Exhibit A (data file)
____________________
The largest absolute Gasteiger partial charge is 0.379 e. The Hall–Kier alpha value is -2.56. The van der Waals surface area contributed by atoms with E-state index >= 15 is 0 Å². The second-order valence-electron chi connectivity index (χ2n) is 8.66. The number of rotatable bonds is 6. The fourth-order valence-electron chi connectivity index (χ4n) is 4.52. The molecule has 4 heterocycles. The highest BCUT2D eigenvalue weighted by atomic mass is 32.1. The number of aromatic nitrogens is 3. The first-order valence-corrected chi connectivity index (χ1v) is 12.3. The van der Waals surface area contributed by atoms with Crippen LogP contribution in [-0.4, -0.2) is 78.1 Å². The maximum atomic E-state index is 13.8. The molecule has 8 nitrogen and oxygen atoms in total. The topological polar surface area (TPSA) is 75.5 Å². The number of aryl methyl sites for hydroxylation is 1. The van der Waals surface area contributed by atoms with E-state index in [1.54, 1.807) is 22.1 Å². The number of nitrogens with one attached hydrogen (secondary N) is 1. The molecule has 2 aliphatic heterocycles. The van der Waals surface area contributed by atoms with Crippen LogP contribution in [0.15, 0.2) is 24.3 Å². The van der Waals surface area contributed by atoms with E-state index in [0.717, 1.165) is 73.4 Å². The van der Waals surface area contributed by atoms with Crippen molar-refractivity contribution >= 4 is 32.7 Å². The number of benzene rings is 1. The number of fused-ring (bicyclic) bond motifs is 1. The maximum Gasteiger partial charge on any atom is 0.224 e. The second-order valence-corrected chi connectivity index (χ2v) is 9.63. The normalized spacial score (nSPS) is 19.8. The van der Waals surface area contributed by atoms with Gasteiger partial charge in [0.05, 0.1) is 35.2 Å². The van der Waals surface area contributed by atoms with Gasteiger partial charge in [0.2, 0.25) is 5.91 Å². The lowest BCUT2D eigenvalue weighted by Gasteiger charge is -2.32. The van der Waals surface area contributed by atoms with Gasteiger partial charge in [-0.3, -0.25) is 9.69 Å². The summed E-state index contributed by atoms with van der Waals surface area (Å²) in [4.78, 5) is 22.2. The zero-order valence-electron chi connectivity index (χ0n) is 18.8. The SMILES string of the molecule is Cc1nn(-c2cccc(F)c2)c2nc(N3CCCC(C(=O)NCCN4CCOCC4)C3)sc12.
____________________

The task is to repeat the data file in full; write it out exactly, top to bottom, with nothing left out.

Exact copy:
The largest absolute Gasteiger partial charge is 0.379 e. The Hall–Kier alpha value is -2.56. The van der Waals surface area contributed by atoms with E-state index >= 15 is 0 Å². The second-order valence-electron chi connectivity index (χ2n) is 8.66. The number of rotatable bonds is 6. The fourth-order valence-electron chi connectivity index (χ4n) is 4.52. The molecule has 4 heterocycles. The highest BCUT2D eigenvalue weighted by atomic mass is 32.1. The number of aromatic nitrogens is 3. The first-order valence-corrected chi connectivity index (χ1v) is 12.3. The van der Waals surface area contributed by atoms with Crippen LogP contribution in [-0.4, -0.2) is 78.1 Å². The maximum atomic E-state index is 13.8. The molecule has 8 nitrogen and oxygen atoms in total. The topological polar surface area (TPSA) is 75.5 Å². The number of aryl methyl sites for hydroxylation is 1. The van der Waals surface area contributed by atoms with E-state index in [1.54, 1.807) is 22.1 Å². The number of nitrogens with one attached hydrogen (secondary N) is 1. The molecule has 2 aliphatic heterocycles. The van der Waals surface area contributed by atoms with Crippen LogP contribution in [0.15, 0.2) is 24.3 Å². The van der Waals surface area contributed by atoms with E-state index in [0.717, 1.165) is 73.4 Å². The van der Waals surface area contributed by atoms with Crippen molar-refractivity contribution >= 4 is 32.7 Å². The number of benzene rings is 1. The number of fused-ring (bicyclic) bond motifs is 1. The maximum Gasteiger partial charge on any atom is 0.224 e. The second-order valence-corrected chi connectivity index (χ2v) is 9.63. The normalized spacial score (nSPS) is 19.8. The van der Waals surface area contributed by atoms with Gasteiger partial charge in [0.05, 0.1) is 35.2 Å². The van der Waals surface area contributed by atoms with Gasteiger partial charge in [0.2, 0.25) is 5.91 Å². The lowest BCUT2D eigenvalue weighted by Gasteiger charge is -2.32. The van der Waals surface area contributed by atoms with Gasteiger partial charge in [-0.3, -0.25) is 9.69 Å². The summed E-state index contributed by atoms with van der Waals surface area (Å²) in [4.78, 5) is 22.2. The zero-order valence-electron chi connectivity index (χ0n) is 18.8. The SMILES string of the molecule is Cc1nn(-c2cccc(F)c2)c2nc(N3CCCC(C(=O)NCCN4CCOCC4)C3)sc12.